The three major men's sports on the University of Arkansas campus recently made waves for myriad reasons. We'll start on a low note, which unsurprisingly is the one that emanated from a basketball program that's practically besotted with turbulence after a sketchy close-out of 2017-18.
No sooner than freshman wunderkind Dan Gafford has affirmed his intent to return for a sophomore season via social media did rumors begin to swirl about two of the Hogs' other expected returnees. The message boards were alive with speculative-seeming posts about Darious Hall and C.J. Jones departing for other programs, and it was a puzzler, to be sure: Why would two guys, particularly a Little Rock product like Hall, think of bolting when they'd assuredly play a major role next season, given the departures of six seniors?
The rumblings died a bit and then exploded when Mike Anderson confirmed the two swingmen were indeed headed to new locations undisclosed. As is typical of the online rumor mill, there was unsubstantiated but healthy conversation about Hall wanting to take his athletic frame to Memphis to play for the Tigers' new coach — and onetime NBA star-turned-high school coach — Penny Hardaway. The jury's out on what Birmingham, Ala., product Jones, who played sparingly as a freshman before becoming a more-or-less everyday bench producer as a soph, will end up doing.
Ultimately, the venom directed toward these young men by some will look silly. While players commonly transfer from program to program, it's a little unsettling to see two guys with bright futures leave so quickly. You may recall that when Nolan Richardson secured Chris Jeffries from the West Coast roughly 20 years ago, he left after a promising freshman season to get closer to home at Fresno State, where he eventually parlayed an all-conference season into a spot at the back end of the first round of the 2002 NBA Draft. Jones maybe wasn't all too comfortable being a spot scorer in Anderson's offense, but Hall's departure after one encouraging if erratic season is mind-boggling. And it only casts another cloud over the terminus of the Hogs' Jekyll-and-Hyde 2017-18 season and the onset of the following one.
The news on the gridiron is, for a change, better. Nasty conditions kept many fans away from War Memorial Stadium for the first Red-White game in that venue in 30 years, but those who shook off the crappy weather for a couple of hours were treated to what Chad Morris' staff promises to bring. Six quarterbacks played, and while none of them showed great accuracy, it was evident that Ty Storey and Cole Kelley may end up competing for the starting job given how much field time the former actually saw. Once deemed a bright prospect who became a bit of an afterthought, Storey was a modest 7-for-14 throwing it, but seemed pretty comfortable at the helm of the two-back offense and fired a 53-yard score to tight end Cheyenne O'Grady, who himself craves a redemption year after struggling to be a consistent weapon in his sophomore campaign.
Kelley was capable enough, 10-for-19 with a pretty scoring toss to LaMichael Pettway, but the really encouraging part of the scrimmage was the tailback rhythm that developed with returning starter Devwah Whaley, who appeared a bit lighter and a lot quicker en route to a game-high 62 yards on the ground for the White. Maleek Williams, who appeared set to contribute last fall but was thankfully able to redshirt when grad transfer David Williams (no relation) shined in his lone year after coming over from South Carolina, also made an impression with 61 yards on the ground and a short touchdown run.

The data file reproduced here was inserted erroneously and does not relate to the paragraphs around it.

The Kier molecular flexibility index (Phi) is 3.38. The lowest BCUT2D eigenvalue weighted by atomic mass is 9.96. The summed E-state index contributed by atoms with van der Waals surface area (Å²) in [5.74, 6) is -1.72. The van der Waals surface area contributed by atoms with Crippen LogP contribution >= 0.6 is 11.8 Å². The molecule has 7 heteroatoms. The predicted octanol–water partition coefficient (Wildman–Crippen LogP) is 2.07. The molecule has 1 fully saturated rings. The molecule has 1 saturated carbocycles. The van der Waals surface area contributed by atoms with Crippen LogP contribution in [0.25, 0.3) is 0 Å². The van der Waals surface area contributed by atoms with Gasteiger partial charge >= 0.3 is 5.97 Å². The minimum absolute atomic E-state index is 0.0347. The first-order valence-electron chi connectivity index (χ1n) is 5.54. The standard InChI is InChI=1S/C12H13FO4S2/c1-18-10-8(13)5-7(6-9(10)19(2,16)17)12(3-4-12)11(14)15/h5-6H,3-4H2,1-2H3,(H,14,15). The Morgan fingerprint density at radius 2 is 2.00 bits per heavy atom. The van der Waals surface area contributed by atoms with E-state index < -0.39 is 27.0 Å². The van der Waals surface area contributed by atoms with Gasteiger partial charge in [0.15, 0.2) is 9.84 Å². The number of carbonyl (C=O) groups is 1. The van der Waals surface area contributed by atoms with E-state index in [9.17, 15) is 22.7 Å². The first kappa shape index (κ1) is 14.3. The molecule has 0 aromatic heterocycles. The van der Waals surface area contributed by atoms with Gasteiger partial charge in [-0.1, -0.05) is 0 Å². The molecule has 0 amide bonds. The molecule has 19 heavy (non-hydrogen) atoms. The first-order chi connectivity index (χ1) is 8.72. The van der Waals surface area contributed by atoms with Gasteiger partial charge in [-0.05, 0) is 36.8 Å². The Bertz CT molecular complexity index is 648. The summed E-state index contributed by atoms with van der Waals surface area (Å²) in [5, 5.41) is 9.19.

The defense was fairly salty, despite forcing only a single turnover. That came by way of a strip-sack from Jamario Bell of Storey, and Bell is yet another player who has a prime opportunity to rediscover himself in this new regime. Recruiting services once heaped praise on the Junction City prospect, who arrived with four stars but no defined position. After he shifted to tight end and then linebacker for a spell, the rangy and quick 6-foot-6 defensive end appears at home as a down lineman, and his progress will be a source of intrigue as spring ball wraps up.
Lastly, and best of all, Arkansas's baseball squad popped off another home sweep, this time against No. 15 Auburn, to shake off the bad memories of three one-run losses over the past two weekends away from Baum Stadium. It was a strange weekend on the whole, with a couple of obscure occurrences Friday and Sunday favoring the Hogs, but it was exactly the kind of weekend the team needed after being unable to wrest series victories away from Top 5 foes Ole Miss and Florida. Now the Hogs sit 24-9, 8-4, atop the SEC West, and feeling justifiably good about themselves since the deadliest part of the schedule is now behind them.
Isaiah Campbell's hold on a weekend starting spot probably loosened for good after he faltered Sunday against the Tigers in the finale, but Jake Reindl was brilliant over seven innings of nine-strikeout relief, and the Hogs got a walk-off hit from freshman phenom Heston Kjerstad to avenge last year's series loss to the Plainsmen. Dave Van Horn's teams have traditionally had a midseason lull even in better seasons (2004, 2012, 2015), so if the Razorbacks stay on this pace to the end, it will put them above the 40-win mark easily and have them positioned for a high seed in the conference tourney. Ultimately, though, this is a squad with undisputed national title aspirations and talent to match, and because the defense has been a bit spotty, the starting staff anchored by Blaine Knight will need to continue to eat innings and strand runners for the team to reach those heights.